Mentorships come in all shapes and sizes, from mentorships in the career and education space to mentorships in sports and the outdoors community; mentorships can be informal or formal. Mentorship in addiction recovery provides a structured accountability system between two individuals who can support each other and provide guidance to help teach and meet each other’s needs. Forming mentorships is an integral part of creating a community in recovery. Mentorship and community help decrease relapse rates and help individuals build essential life skills such as self-esteem, communication, and relationship skills that may otherwise be lacking. A mentor program is a unique opportunity provided to clients in some treatment centers; however, an individual does not need a formal mentorship to have support and guidance. Formal recovery mentors usually have been through addiction treatment and have undergone extensive peer support training to help them adopt the appropriate skills to guide and mentor the individual. One of the most beautiful things about mentorship is going through the journey together while offering a listening ear and a push in the right direction.
“One of the greatest values of mentors is the ability to see ahead what others cannot see and to help them navigate a course to their destination.” — John C. Maxwell
Finding a mentorship in addiction recovery
Mentorships in addiction recovery can be formal or informal. Your addiction recovery program may match you with a mentor after you completed a few weeks of successful treatment, or you may naturally adopt a mentor through a community support group such as Alcoholics Anonymous. Just because your addiction treatment center does not offer a formal mentorship program does not mean that you will not be able to have a mentor help guide you through your recovery journey. You can connect with a mentor through community support groups, alumni programs, mutual friends, or even Internet forums.
When looking for a mentor to help guide you through your recovery journey, it is important to seek someone you can communicate with freely. You should naturally feel comfortable speaking with your mentor, and they should have a strong enough personality to hold you accountable when things get tough. Below are some qualities to look for when seeking an addiction recovery mentor:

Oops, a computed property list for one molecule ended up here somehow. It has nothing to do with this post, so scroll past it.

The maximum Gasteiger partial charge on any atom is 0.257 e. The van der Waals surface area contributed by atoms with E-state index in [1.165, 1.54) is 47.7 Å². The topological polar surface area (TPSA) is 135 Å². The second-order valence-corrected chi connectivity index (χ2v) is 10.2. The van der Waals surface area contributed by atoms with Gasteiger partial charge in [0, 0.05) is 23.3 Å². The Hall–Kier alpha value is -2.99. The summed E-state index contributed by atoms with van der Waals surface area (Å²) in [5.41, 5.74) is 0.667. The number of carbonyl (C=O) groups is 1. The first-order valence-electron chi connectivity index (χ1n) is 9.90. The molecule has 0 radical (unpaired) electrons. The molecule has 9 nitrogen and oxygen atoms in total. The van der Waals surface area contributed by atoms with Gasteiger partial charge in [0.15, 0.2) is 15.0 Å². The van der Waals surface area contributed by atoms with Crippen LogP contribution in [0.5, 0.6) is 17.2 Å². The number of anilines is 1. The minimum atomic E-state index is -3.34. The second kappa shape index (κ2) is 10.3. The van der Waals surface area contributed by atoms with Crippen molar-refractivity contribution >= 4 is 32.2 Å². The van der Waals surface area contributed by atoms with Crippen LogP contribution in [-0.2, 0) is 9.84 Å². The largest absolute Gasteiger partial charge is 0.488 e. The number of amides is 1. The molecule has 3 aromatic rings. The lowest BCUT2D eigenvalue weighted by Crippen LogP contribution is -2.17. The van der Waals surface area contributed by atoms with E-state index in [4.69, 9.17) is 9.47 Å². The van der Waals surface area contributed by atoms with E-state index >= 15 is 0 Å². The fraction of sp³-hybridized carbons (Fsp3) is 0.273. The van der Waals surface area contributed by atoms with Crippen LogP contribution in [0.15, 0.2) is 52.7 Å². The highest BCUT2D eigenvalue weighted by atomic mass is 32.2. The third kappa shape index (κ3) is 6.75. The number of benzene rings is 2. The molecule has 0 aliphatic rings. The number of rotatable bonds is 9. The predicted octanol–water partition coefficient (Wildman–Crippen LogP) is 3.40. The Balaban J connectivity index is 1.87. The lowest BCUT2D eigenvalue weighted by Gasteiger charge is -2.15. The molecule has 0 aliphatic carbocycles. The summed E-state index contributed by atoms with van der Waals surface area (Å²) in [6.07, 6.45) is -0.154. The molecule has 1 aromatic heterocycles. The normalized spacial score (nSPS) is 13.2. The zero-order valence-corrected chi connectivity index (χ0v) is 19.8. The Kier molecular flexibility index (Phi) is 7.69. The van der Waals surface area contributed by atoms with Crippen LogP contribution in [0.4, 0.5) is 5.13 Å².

- Friendly and kind demeanor that sets you at ease
- Good communication skills
- Experience working with individuals in addiction recovery
- Commitment to your recovery journey
- Knowledge about addiction and recovery
- Awareness of challenges that a part of the recovery journey
- Ability to interact with and accept individuals from different backgrounds
Connection, accountability, and support
Mentors help provide a sense of community and connection, but they also provide accountability, which is essential for individuals who are undergoing treatment for a substance use disorder. Accountability helps clients move toward maintaining an honest and consistent recovery journey. A mentor is different from a therapist or a counselor in that a mentor focuses more on helping you stay accountable in your recovery. A mentor will be honest with you, will support you in both good and bad times, may give you drug tests, and will help you stay on track to meet your recovery goals. A mentor differs from a friend in that they will hold you more accountable than a friend, and they usually have more experience with addiction recovery.
Becoming a mentor after addiction recovery
One of the beautiful things about mentorship in addiction recovery is that it is a full circle. You may be so encouraged by your mentor that once you feel confident in your recovery journey, you become inspired to mentor someone else through their addiction recovery. Your mentor was most likely a mentee before they became your mentor, and therefore this vital relationship is gratifying and encouraging for everyone involved. One of the greatest gifts of mentorship is giving back and encouraging others who have been through similar experiences. Suppose you have been stable in your recovery and have successfully managed your sobriety, and are not actively engaging in addictive behaviors. In that case, you may consider becoming a mentor for another individual who is on a new journey to addiction recovery. However, if you do find yourself continuing to struggle with various aspects of your addiction, you may need to postpone your involvement as a mentor to a later time. Mentorship is not a requirement, and it is not necessary to “return the favor,” but if you feel inclined, this can be a gratifying and rewarding experience.
Quest 2 Recovery: Center for Addiction and Mental Health
As treatment professionals, it is our job to reach out to those struggling during this pandemic and during “normal times.” If you are struggling with a mental health or substance use disorder, we want to help you. We at Quest2Recovery, want to treat you, the individual, and not just your disorder. We want to break the mold, set the standard, and be role models for the rest of the addiction treatment industry. We want to invite you to seek help in a compassionate, non-judgmental environment.